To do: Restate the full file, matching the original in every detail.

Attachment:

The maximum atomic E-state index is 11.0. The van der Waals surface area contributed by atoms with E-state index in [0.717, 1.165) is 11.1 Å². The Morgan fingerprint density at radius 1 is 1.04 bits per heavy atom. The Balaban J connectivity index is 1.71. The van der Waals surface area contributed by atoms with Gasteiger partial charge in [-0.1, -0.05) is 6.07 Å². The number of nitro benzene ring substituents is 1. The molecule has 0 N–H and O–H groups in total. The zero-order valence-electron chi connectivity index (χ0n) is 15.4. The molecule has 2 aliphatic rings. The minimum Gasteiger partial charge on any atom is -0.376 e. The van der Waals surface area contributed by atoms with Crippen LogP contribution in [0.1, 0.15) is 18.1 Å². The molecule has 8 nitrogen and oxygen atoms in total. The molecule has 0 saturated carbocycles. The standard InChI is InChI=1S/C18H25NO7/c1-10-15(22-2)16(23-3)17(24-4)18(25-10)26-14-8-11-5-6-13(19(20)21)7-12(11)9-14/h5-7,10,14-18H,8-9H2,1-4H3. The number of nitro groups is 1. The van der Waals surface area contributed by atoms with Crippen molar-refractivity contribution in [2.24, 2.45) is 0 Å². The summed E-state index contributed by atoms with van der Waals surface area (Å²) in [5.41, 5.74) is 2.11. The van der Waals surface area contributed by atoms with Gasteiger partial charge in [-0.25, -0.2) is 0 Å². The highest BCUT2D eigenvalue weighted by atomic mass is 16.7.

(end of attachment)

The maximum atomic E-state index is 11.0. The van der Waals surface area contributed by atoms with E-state index in [0.717, 1.165) is 11.1 Å². The Morgan fingerprint density at radius 1 is 1.04 bits per heavy atom. The Balaban J connectivity index is 1.71. The van der Waals surface area contributed by atoms with Gasteiger partial charge in [-0.1, -0.05) is 6.07 Å². The number of nitro benzene ring substituents is 1. The molecule has 0 N–H and O–H groups in total. The zero-order valence-electron chi connectivity index (χ0n) is 15.4. The molecule has 2 aliphatic rings. The minimum Gasteiger partial charge on any atom is -0.376 e. The van der Waals surface area contributed by atoms with Crippen LogP contribution in [0.1, 0.15) is 18.1 Å². The molecule has 8 nitrogen and oxygen atoms in total. The molecule has 0 saturated carbocycles. The standard InChI is InChI=1S/C18H25NO7/c1-10-15(22-2)16(23-3)17(24-4)18(25-10)26-14-8-11-5-6-13(19(20)21)7-12(11)9-14/h5-7,10,14-18H,8-9H2,1-4H3. The number of nitro groups is 1. The van der Waals surface area contributed by atoms with Crippen molar-refractivity contribution in [2.24, 2.45) is 0 Å². The summed E-state index contributed by atoms with van der Waals surface area (Å²) in [5.41, 5.74) is 2.11. The van der Waals surface area contributed by atoms with Gasteiger partial charge in [-0.25, -0.2) is 0 Å². The highest BCUT2D eigenvalue weighted by atomic mass is 16.7.